Glasgow - in fact the UK as a whole - has one of the highest rates in the world of mesothelioma, a cancer which attacks the lining of the lung and which is directly linked to the breathing in of asbestos fibres. From her home city, Inside Health's Dr Margaret McCartney reports from the Queen Elizabeth Hospital in Glasgow, which is a specialist centre for patients with this cancer. She talks to Robert Henderson, who contracted mesothelioma fifty years after working as an apprentice electrician and to 68 year old Boyd McNicol, who worked as an art teacher in a school full of asbestos when he was in his 20s. Their doctor, Kevin Blyth, is a respiratory consultant who coordinates a mesothelioma service across Western Scotland. He tells Margaret that the 20, 30, 40 and even 50 year time lag between exposure to asbestos and a diagnosis of mesothelioma means that the cancer will still be claiming lives for many years to come and urgent new treatments are needed.

Producer: Fiona Hill.

Available now

28 minutes

Programme Transcript - Inside Health

Downloaded from www.bbc.co.uk/radio4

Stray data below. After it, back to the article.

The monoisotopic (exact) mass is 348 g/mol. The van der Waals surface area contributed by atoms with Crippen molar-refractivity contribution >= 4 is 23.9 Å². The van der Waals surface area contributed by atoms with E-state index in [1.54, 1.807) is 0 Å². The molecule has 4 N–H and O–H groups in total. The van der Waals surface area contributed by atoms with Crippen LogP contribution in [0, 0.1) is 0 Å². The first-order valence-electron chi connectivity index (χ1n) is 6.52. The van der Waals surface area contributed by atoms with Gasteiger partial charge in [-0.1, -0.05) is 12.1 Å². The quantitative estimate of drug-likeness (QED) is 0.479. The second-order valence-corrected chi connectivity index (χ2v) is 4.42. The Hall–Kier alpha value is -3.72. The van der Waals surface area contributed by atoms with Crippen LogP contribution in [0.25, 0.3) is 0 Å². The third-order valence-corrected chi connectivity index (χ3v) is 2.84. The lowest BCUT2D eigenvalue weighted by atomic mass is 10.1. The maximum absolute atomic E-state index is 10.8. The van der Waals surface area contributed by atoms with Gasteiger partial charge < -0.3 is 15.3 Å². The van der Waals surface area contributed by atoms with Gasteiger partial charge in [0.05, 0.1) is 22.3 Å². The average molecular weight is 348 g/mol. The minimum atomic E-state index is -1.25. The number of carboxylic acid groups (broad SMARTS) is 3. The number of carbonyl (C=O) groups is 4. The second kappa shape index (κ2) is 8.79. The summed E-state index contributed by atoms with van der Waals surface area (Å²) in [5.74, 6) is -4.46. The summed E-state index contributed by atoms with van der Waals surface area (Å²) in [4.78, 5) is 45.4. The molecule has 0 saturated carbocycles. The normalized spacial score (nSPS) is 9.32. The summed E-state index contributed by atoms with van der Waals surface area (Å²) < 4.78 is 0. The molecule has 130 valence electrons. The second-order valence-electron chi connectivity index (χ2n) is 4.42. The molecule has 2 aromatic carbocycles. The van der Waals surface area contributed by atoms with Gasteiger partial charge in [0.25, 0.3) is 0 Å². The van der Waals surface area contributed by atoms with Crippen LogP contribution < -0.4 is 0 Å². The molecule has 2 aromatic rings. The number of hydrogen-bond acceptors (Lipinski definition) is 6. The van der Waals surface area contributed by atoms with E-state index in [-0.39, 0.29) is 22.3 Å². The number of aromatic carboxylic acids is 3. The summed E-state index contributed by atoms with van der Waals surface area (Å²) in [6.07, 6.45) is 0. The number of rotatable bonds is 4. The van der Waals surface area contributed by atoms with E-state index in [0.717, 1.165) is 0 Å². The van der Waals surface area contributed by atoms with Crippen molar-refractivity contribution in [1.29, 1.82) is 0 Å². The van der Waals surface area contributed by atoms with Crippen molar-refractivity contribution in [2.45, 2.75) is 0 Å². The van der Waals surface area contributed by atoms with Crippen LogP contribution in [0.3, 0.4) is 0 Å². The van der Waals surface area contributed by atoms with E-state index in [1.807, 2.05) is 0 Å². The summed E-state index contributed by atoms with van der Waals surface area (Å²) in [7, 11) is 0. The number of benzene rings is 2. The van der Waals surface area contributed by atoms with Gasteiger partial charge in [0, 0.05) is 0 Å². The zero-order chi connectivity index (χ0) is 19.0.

THE ATTACHED TRANSCRIPT WAS TYPED FROM A RECORDING AND NOT COPIED FROM AN ORIGINAL SCRIPT.  BECAUSE OF THE RISK OF MISHEARING AND THE DIFFICULTY IN SOME CASES OF IDENTIFYING INDIVIDUAL SPEAKERS, THE BBC CANNOT VOUCH FOR ITS COMPLETE ACCURACY.

 

 

INSIDE HEALTH – Programme 4.

 

TX:  23.01.18  2100–2130

 

PRESENTER:  MARK PORTER

 

PRODUCER:  FIONA HILL

 

 

Porter

Hello.  What causes ill health?  Here at Inside Health we tend to focus on the more obvious culprits, like bacteria; viruses; and genetic mutations, but later today we turn our attention to more subtle influences, social factors like work or lack of it and deprivation.

 

I hear from the former Chief Medical Officer for Scotland about the so called “Glasgow effect”. Why is life expectancy so low in the region?

 

And Margaret McCartney visits a clinic specialising in asbestos induced cancer, her home city having one of the highest rates in the world.